Steve Darling: Why we will continue to lobby for tourism industry bespoke furlough scheme

Holidaymakers enjoying Goodrington sands

Holidaymakers enjoying Goodrington sands - Credit: Getty Images

Steve Darling, leader of Torbay Council, writes for the Torbay Weekly

Cllr Steve Darling

Cllr Steve Darling - Credit: Archant

This August bank holiday weekend did seem to be very busy around our seafronts. I hope you have managed to get out and about and have visited and supported our local businesses and attractions.

During the break I went to visit Paignton Zoo, which was busy with so many able to enjoy the attraction.

Unfortunately, we are in a situation where some of our attractions are still struggling with the implementation of the much-needed social distancing measures.

One particular sector that has been hit hard is the leisure industry. I had heard some weeks ago that there was an anticipated additional support for this sector. However, the Government will only recognise and financially support those leisure facilities directly run by councils.

Sadly, this leaves facilities in Torbay, such as the Riviera Centre and Torbay Leisure Centre, out in the cold.

This has resulted in the Riviera International Conference Centre announcing last week that it has had to take the difficult decision to start a consultation process with some of their staff who have been placed at risk of redundancy.

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Like other towns and cities across the country, we have been hit with job losses.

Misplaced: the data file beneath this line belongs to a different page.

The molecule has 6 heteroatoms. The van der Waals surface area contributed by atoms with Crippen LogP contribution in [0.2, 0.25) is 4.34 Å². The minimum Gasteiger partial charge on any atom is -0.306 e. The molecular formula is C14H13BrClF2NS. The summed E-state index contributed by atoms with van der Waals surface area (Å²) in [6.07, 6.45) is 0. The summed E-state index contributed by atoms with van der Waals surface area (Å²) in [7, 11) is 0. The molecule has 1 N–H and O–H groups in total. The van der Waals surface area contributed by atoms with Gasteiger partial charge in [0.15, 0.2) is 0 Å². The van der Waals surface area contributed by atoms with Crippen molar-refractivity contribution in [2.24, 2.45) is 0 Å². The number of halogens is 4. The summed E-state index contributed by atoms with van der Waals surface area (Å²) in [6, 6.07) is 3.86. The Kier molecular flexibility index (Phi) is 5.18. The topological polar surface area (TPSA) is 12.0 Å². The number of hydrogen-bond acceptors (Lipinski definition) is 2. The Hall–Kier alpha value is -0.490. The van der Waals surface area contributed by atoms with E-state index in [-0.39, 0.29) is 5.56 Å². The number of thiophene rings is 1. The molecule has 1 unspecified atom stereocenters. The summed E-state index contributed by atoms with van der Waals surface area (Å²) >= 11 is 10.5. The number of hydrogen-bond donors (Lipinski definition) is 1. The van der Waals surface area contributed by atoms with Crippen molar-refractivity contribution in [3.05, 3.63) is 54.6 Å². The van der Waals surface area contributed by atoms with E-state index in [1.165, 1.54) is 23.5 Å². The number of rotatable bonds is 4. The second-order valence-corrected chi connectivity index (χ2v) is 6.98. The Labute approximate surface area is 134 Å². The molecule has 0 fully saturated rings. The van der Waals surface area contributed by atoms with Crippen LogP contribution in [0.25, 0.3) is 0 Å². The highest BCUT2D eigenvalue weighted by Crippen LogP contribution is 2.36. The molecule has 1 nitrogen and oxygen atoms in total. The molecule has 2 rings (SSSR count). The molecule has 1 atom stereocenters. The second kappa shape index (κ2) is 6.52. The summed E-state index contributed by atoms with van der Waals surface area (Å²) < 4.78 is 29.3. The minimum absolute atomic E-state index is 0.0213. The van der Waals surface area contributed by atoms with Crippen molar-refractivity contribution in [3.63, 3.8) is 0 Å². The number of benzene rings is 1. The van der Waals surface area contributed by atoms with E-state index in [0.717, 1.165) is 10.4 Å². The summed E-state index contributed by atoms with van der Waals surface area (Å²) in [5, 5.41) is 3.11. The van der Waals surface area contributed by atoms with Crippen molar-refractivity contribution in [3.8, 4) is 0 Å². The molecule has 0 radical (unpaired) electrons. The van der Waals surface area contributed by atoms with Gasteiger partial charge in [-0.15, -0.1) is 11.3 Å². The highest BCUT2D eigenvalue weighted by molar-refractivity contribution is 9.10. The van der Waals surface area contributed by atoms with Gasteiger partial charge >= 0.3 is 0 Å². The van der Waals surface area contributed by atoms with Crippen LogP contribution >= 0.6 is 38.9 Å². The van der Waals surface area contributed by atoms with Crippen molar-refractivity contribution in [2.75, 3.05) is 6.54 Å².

This will become even more noticeable as the season comes to an end and this is why we will be continuing to lobby Government for a bespoke furlough scheme for the tourism industry, or targeted grants.

Either means of support is really needed to ensure we don't suffer a deluge of redundancies this autumn.

Earlier this month the Government announced it was consulting on proposals in its White Paper for reforming the planning system in England.

The Planning for the Future consultation is proposing reform to streamline and modernise the planning process as well as bring a new focus to design and sustainability, improve the system of developer contributions to infrastructure, and ensure more land is available for development where it is needed.

This is what the Government says is at the forefront of its plans.

However, I am concerned that it will distort housing growth away from our cities resulting in building on our green and pleasant land.

In Birmingham, there has been a reduction in their housing numbers by 15 per cent, whereas in Teignbridge there is a doubling of the anticipated housing target.

I also fear that these proposals will remove decision making from local communities and centralise them even further.

If you don't fancy reading the whole document I do highly recommend googling Have We Got Planning News For You and taking a look at their recent YouTube video discussion.

They are joined by Chris Katkowski, a member of the Government's task force that produced the White Paper. You do have some time to view these documents and the video as the consultation doesn't close until October 29.

Finally, I would like to touch on the rollercoaster our young people have been on over the last couple of weeks.

Those who have been patiently waiting to receive their GCSE, A-level and BTEC results have had a nerve-racking time not knowing what grades they would be getting, especially after the uncertainty and Government indecision surrounding the algorithm that was used.

There has been so much uncertainty for them all, as well as anxiety about their next steps, whether that's applying for university places or courses at our local further education providers. I feel this uncertainty will have a ripple effect in coming years and will impact those due to sit their exams next summer.

Talking of schools, I would just like to remind those of you who are starting the school run this week or next week that there is lots of guidance and support for those returning to school on the council's website at